Children's behavioral regulation and literacy: The impact of the first grade classroom environment

Stephanie L. Day, Carol McDonald Connor, Megan M. McClelland

Research output: Contribution to journalArticlepeer-review

25 Scopus citations

Abstract

Classroom learning environments are an important source of influence on children's development, particularly with regard to literacy achievement and behavioral regulation, both of which require the coordination of task inhibition, attention, and working memory. Classroom observations were conducted in 18 schools and 51 first grade classrooms for 500 children. The non-instructional activities were recorded for each student in the classroom. Hierarchical linear modeling revealed that children with weaker fall behavioral regulation were more likely to attend classrooms where more time was spent in disruptions and wasted instructional time over the course of the school year, such as waiting for the teacher to gather materials before beginning instruction. For literacy outcomes, children who were in classrooms where more time in disruptions, transitions, and waiting was observed showed weaker literacy skill gains in the spring compared to children in classrooms with lesser amounts of such unproductive non-instructional time and this effect was generally greater for students with initial weaker skills. These results also reveal that the classroom environment and the incoming characteristics of the students themselves influence students' development of behavioral regulation and literacy.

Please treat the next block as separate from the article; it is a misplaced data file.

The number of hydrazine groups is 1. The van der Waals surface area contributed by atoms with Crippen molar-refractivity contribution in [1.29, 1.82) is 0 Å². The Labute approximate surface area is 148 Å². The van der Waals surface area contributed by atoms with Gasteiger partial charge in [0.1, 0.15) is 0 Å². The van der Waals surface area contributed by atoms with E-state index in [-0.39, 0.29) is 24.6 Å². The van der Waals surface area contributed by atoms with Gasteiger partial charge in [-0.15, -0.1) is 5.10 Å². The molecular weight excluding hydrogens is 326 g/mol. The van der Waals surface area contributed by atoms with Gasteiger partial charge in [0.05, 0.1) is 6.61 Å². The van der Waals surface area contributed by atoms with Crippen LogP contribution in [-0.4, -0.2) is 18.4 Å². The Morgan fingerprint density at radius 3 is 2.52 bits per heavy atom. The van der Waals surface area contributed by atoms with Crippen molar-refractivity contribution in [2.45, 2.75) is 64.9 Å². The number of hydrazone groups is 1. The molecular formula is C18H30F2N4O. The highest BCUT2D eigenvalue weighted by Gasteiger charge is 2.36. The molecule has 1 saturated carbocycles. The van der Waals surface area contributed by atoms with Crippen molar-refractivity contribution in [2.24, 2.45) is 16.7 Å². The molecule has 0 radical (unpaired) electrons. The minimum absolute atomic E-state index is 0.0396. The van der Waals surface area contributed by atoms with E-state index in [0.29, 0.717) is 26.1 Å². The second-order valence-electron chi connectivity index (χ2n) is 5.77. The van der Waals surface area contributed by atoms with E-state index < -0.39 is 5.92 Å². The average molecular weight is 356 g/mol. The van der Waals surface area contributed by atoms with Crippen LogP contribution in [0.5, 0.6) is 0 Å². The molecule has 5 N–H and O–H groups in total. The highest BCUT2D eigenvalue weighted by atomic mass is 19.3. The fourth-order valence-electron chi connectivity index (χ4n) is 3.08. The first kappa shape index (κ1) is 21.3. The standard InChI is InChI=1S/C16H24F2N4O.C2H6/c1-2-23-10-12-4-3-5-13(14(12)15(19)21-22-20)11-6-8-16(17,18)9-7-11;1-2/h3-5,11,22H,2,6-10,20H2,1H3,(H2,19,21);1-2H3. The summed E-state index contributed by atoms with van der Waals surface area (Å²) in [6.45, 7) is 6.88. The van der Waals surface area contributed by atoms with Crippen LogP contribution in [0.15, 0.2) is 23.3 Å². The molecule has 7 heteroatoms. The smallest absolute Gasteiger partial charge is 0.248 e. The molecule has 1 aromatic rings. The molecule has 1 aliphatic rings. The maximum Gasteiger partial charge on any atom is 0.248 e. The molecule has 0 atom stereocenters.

Original languageEnglish (US)
Pages (from-to)409-428
Number of pages20
JournalJournal of School Psychology
Volume53
Issue number5
DOIs
StatePublished - Oct 1 2015

Keywords

  • Academic achievement
  • Behavior
  • Classroom environment
  • Executive functioning
  • Reading
  • Self-regulation

ASJC Scopus subject areas

  • Education
  • Developmental and Educational Psychology

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